Moto Guzzi's V12 Strada concept: just in time for 2012

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The third of Terblanche’s trinity of V12 concepts unveiled at EICMA, the Moto Guzzi V12 Strada concept is a purist’s motard, taking cues from classic enduro design and contemporary MX simplicity while keeping the focus on the mechanical details. Two of our favorite mash-ups of old-made-new are the flat-faced, numberplate-style LED headlamp and the MX fuel cap with breather hose. The real star of the machine however is the hollowed sweeping tail. Terblanche’s gives a highly sculptural form that looks like it came straight off a starship. Not only did he avoid  being completely cheesy, he made it amazing. Moto Guzzi’s press statement calls the V12 Strada a commuter, great for two-up riding. We’re not fooled. This is a hoon machine built for the oncoming Apocalypse if ever we saw one. Press statement after the jump.

Update: Piaggio misnamed the concepts on its press site. This concept is called the “X.” The “Strada” is the white concept.


Moto Guzzi V12 STRADA: This is the essential bike and the most versatile model in the V12 range. Perfect for everyday commuting, comfortable for two-up riding, with perfect naked ergonomics. The touring-style handlebar is matched by the generously sized tail fairing capable of accommodating a comfortable passenger saddle. The V12 Strada sports a range of technical solutions and aesthetic details built around the Moto Guzzi twin-cylinder engine, that would have been unthinkable with a conventional engine layout. The passenger footpegs are connected to the swingarm through a linkage system and look as if they were floating in air, enhancing that sleek, uncluttered look that is at the core of the styling concept.

  • CBontheMV

    So, other than the color and a couple of bits, this and the Le Mans concept are different how? They look identical.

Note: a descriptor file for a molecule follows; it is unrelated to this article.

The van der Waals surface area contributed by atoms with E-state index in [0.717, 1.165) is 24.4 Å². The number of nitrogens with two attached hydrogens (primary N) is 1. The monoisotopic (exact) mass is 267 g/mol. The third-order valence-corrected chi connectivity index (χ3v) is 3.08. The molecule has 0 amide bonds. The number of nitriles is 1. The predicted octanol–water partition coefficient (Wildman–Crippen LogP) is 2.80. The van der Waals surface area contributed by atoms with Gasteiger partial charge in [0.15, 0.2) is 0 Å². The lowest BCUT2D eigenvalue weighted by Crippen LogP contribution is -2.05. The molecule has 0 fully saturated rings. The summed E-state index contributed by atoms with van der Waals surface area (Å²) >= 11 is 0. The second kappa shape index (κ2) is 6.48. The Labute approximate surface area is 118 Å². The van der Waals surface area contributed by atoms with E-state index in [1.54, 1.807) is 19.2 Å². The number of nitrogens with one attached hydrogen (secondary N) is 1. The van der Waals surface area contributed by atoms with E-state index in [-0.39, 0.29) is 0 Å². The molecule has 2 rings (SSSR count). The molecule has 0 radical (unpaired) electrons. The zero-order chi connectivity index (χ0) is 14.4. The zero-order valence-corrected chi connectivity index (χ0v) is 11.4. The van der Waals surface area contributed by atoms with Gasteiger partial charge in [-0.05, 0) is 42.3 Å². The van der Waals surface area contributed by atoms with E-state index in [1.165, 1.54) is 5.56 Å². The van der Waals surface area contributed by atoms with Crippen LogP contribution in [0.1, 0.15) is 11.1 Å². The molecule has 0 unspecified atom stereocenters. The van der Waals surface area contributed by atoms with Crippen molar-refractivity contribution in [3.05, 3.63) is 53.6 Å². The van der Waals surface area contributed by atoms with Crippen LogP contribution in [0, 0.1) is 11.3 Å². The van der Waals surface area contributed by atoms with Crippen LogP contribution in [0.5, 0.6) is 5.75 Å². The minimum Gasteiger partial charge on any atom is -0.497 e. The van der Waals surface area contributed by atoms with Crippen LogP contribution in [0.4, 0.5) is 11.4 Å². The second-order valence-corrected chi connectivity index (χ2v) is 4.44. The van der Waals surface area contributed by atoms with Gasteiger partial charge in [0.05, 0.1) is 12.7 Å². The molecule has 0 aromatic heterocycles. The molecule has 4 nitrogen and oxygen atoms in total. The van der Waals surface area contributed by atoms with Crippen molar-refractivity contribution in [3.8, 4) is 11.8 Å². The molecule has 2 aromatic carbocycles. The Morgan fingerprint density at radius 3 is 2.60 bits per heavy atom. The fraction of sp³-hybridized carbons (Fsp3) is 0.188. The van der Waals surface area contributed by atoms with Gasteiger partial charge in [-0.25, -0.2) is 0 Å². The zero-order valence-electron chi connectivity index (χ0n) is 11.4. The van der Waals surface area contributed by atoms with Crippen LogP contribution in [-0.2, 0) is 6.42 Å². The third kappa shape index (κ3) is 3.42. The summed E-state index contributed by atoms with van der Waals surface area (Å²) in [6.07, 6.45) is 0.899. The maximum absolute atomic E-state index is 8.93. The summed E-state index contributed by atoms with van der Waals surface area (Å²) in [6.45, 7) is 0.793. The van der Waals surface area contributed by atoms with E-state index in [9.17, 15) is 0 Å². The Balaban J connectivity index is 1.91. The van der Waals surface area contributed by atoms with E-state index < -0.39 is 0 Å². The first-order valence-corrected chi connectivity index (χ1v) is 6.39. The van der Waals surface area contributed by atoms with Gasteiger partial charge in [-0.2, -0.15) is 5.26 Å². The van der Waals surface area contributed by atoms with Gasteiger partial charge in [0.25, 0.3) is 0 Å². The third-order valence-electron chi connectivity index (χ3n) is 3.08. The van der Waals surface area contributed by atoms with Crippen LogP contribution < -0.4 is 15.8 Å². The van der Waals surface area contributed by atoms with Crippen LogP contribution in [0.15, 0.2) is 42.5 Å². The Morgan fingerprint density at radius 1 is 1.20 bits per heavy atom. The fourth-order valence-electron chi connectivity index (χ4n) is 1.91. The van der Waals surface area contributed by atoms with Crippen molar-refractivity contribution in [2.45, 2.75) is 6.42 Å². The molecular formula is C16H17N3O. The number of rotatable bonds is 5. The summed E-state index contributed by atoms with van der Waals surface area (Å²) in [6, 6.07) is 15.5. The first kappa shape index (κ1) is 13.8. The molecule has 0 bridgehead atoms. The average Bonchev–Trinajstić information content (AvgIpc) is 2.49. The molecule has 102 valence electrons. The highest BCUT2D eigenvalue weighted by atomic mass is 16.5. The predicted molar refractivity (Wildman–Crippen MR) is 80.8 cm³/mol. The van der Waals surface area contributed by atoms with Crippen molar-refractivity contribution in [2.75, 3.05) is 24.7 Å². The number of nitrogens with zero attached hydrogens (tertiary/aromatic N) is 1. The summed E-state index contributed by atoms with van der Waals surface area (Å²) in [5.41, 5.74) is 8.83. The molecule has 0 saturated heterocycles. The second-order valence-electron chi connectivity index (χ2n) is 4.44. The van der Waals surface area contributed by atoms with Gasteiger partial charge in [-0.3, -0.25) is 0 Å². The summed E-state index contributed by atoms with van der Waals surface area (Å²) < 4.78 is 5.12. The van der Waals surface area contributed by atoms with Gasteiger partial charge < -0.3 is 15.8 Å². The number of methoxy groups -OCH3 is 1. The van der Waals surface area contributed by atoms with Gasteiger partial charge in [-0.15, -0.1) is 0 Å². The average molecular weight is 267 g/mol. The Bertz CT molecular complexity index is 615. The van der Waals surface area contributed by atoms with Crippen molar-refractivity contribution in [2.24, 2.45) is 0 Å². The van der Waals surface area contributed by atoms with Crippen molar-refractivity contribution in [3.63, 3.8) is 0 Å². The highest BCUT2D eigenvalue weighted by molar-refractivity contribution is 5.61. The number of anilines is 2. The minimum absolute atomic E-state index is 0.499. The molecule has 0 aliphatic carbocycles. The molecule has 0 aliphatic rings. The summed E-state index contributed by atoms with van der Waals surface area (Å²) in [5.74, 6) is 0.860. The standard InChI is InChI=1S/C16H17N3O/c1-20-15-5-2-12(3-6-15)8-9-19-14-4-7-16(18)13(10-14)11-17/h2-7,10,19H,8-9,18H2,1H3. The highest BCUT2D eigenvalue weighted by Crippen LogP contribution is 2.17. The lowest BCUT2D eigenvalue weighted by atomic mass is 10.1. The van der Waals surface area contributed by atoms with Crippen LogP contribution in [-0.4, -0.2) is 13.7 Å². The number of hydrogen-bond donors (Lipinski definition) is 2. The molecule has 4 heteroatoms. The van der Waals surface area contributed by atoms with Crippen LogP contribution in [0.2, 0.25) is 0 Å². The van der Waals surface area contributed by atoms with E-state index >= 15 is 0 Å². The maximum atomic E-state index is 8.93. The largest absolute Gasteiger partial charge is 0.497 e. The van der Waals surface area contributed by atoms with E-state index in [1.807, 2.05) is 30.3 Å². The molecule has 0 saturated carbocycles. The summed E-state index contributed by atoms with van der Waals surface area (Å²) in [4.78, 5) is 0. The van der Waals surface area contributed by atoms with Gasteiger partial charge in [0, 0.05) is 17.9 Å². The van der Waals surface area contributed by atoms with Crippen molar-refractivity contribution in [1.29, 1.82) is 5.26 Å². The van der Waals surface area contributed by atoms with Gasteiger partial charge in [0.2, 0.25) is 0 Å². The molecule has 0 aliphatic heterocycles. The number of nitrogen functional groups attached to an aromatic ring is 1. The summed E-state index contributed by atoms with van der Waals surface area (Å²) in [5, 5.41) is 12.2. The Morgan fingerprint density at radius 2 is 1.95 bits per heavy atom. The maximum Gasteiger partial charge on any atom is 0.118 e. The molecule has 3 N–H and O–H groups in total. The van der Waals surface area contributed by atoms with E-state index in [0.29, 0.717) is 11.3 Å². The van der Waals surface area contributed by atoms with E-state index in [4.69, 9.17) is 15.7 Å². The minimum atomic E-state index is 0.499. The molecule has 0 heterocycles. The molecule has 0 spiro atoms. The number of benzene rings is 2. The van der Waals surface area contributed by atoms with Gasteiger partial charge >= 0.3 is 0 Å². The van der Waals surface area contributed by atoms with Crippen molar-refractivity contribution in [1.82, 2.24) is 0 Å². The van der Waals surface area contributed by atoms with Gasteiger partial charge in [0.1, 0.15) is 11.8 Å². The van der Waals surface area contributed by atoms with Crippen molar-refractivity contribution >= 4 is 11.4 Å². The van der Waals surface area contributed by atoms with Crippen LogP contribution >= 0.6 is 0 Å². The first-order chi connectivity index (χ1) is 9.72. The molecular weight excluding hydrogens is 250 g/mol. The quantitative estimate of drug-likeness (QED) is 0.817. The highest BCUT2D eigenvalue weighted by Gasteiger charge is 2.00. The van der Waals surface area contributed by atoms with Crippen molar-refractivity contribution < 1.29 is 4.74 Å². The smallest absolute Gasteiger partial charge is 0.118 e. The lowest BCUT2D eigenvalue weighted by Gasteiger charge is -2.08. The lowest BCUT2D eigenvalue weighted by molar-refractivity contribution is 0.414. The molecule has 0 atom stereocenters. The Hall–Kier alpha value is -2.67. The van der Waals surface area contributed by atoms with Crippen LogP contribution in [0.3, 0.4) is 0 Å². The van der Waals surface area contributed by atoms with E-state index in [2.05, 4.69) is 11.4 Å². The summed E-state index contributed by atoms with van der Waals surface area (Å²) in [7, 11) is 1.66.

• Grant Ray

      For starters, the Strada uses a completely different swingarm and rear shock placement from the LeMans. The LeMans uses an integrated, single-sided swing-arm and rear shock, while the Strada is slightly more traditional.

  • jeff

    by a couple of bits you mean a completly different rear shock set up and the lack of gas charged MotoGP style front forks. look at the right side of teh LM concept again….

    • CBontheMV

      I was talking about the design elements of the bikes, rather than some of the mechanicals that you point out. Same tank, same “grill” at the steering tube, same tank shape, same exhaust layout, same exact rear tire hugger with lights.

      I think Terblanche has quieted the nay sayers about his design, but all three of the concepts introduced share too many of the same elements to be considered unique.

      • Grant Ray

        I’m afraid I lost you there. From what I can tell, the tank on the Strada is completely different to that of the LeMans and the X. Ditto on the tail and facia elements. The elegance of the Strada’s front fender with it’s organic and minimal steal rod bracketry is also singularly distinct.

        All three bikes carry a strong cohesive theme while achieving very unique gestalts according to purpose.

  • odysseas


  • Maas